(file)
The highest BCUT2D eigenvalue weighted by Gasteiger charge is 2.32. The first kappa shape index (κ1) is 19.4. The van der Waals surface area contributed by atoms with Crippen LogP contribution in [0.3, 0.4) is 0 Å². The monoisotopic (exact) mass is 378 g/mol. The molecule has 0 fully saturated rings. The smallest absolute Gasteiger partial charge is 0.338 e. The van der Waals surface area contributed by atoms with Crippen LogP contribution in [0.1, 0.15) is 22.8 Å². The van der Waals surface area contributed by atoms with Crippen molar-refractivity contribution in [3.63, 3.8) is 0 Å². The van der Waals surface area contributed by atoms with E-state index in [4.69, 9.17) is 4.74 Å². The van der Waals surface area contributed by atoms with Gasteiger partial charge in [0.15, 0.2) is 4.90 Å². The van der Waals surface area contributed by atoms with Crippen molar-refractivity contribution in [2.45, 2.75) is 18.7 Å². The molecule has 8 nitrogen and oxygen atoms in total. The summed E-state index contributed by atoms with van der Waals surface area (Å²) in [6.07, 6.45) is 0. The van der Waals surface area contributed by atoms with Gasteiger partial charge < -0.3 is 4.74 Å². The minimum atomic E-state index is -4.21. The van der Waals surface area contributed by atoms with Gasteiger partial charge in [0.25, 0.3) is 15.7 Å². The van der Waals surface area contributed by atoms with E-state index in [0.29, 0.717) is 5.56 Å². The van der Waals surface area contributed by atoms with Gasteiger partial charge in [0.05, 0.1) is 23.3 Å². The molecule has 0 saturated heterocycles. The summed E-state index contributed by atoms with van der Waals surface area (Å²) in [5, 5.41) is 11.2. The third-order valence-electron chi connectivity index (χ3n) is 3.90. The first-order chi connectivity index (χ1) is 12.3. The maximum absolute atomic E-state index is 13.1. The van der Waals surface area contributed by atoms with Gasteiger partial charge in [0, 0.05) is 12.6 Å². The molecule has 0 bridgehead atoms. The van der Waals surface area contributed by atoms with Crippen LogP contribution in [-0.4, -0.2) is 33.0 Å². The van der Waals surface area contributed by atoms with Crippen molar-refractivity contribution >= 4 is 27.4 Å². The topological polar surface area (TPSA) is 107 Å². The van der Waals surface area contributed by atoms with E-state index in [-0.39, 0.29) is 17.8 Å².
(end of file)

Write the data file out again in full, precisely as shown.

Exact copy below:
The highest BCUT2D eigenvalue weighted by Gasteiger charge is 2.32. The first kappa shape index (κ1) is 19.4. The van der Waals surface area contributed by atoms with Crippen LogP contribution in [0.3, 0.4) is 0 Å². The monoisotopic (exact) mass is 378 g/mol. The molecule has 0 fully saturated rings. The smallest absolute Gasteiger partial charge is 0.338 e. The van der Waals surface area contributed by atoms with Crippen LogP contribution in [0.1, 0.15) is 22.8 Å². The van der Waals surface area contributed by atoms with Crippen molar-refractivity contribution in [3.63, 3.8) is 0 Å². The van der Waals surface area contributed by atoms with E-state index in [4.69, 9.17) is 4.74 Å². The van der Waals surface area contributed by atoms with Gasteiger partial charge in [0.15, 0.2) is 4.90 Å². The van der Waals surface area contributed by atoms with Crippen molar-refractivity contribution in [2.45, 2.75) is 18.7 Å². The molecule has 8 nitrogen and oxygen atoms in total. The summed E-state index contributed by atoms with van der Waals surface area (Å²) in [6.07, 6.45) is 0. The van der Waals surface area contributed by atoms with Gasteiger partial charge < -0.3 is 4.74 Å². The minimum atomic E-state index is -4.21. The van der Waals surface area contributed by atoms with Gasteiger partial charge in [0.25, 0.3) is 15.7 Å². The van der Waals surface area contributed by atoms with E-state index in [0.29, 0.717) is 5.56 Å². The van der Waals surface area contributed by atoms with Gasteiger partial charge in [0.05, 0.1) is 23.3 Å². The molecule has 0 saturated heterocycles. The summed E-state index contributed by atoms with van der Waals surface area (Å²) in [5, 5.41) is 11.2. The third-order valence-electron chi connectivity index (χ3n) is 3.90. The first-order chi connectivity index (χ1) is 12.3. The maximum absolute atomic E-state index is 13.1. The van der Waals surface area contributed by atoms with Gasteiger partial charge in [0, 0.05) is 12.6 Å². The molecule has 0 bridgehead atoms. The van der Waals surface area contributed by atoms with Crippen LogP contribution in [-0.4, -0.2) is 33.0 Å². The van der Waals surface area contributed by atoms with Crippen molar-refractivity contribution >= 4 is 27.4 Å². The topological polar surface area (TPSA) is 107 Å². The van der Waals surface area contributed by atoms with E-state index in [-0.39, 0.29) is 17.8 Å².